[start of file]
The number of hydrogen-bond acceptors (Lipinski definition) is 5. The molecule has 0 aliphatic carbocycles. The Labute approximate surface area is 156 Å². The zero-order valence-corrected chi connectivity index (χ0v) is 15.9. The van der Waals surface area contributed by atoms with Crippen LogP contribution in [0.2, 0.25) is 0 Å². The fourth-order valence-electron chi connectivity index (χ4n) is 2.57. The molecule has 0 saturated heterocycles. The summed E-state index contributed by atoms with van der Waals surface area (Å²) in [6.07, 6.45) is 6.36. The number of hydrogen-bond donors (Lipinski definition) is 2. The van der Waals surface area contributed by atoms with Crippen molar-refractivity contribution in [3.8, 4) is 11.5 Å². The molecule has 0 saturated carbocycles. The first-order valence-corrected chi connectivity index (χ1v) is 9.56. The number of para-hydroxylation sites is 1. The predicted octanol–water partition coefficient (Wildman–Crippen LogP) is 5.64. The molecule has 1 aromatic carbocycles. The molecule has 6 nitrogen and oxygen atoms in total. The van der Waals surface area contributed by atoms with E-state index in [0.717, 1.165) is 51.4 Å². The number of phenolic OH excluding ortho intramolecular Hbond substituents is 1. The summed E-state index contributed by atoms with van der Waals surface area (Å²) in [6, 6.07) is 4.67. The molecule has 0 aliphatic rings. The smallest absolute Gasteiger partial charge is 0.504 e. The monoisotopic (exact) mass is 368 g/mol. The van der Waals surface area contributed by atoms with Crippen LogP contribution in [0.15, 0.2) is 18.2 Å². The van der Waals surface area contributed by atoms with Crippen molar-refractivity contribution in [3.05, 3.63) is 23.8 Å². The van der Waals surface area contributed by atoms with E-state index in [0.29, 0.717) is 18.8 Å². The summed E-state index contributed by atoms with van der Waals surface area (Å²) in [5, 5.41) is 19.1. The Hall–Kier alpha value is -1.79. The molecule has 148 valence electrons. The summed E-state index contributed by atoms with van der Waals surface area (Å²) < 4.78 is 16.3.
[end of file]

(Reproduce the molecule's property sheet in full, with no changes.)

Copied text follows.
The number of hydrogen-bond acceptors (Lipinski definition) is 5. The molecule has 0 aliphatic carbocycles. The Labute approximate surface area is 156 Å². The zero-order valence-corrected chi connectivity index (χ0v) is 15.9. The van der Waals surface area contributed by atoms with Crippen LogP contribution in [0.2, 0.25) is 0 Å². The fourth-order valence-electron chi connectivity index (χ4n) is 2.57. The molecule has 0 saturated heterocycles. The summed E-state index contributed by atoms with van der Waals surface area (Å²) in [6.07, 6.45) is 6.36. The number of hydrogen-bond donors (Lipinski definition) is 2. The van der Waals surface area contributed by atoms with Crippen molar-refractivity contribution in [3.8, 4) is 11.5 Å². The molecule has 0 saturated carbocycles. The first-order valence-corrected chi connectivity index (χ1v) is 9.56. The number of para-hydroxylation sites is 1. The predicted octanol–water partition coefficient (Wildman–Crippen LogP) is 5.64. The molecule has 1 aromatic carbocycles. The molecule has 6 nitrogen and oxygen atoms in total. The van der Waals surface area contributed by atoms with E-state index in [0.717, 1.165) is 51.4 Å². The number of phenolic OH excluding ortho intramolecular Hbond substituents is 1. The summed E-state index contributed by atoms with van der Waals surface area (Å²) in [6, 6.07) is 4.67. The molecule has 0 aliphatic rings. The smallest absolute Gasteiger partial charge is 0.504 e. The monoisotopic (exact) mass is 368 g/mol. The van der Waals surface area contributed by atoms with Crippen LogP contribution in [0.15, 0.2) is 18.2 Å². The van der Waals surface area contributed by atoms with Crippen molar-refractivity contribution in [3.05, 3.63) is 23.8 Å². The van der Waals surface area contributed by atoms with E-state index in [0.29, 0.717) is 18.8 Å². The summed E-state index contributed by atoms with van der Waals surface area (Å²) in [5, 5.41) is 19.1. The Hall–Kier alpha value is -1.79. The molecule has 148 valence electrons. The summed E-state index contributed by atoms with van der Waals surface area (Å²) < 4.78 is 16.3.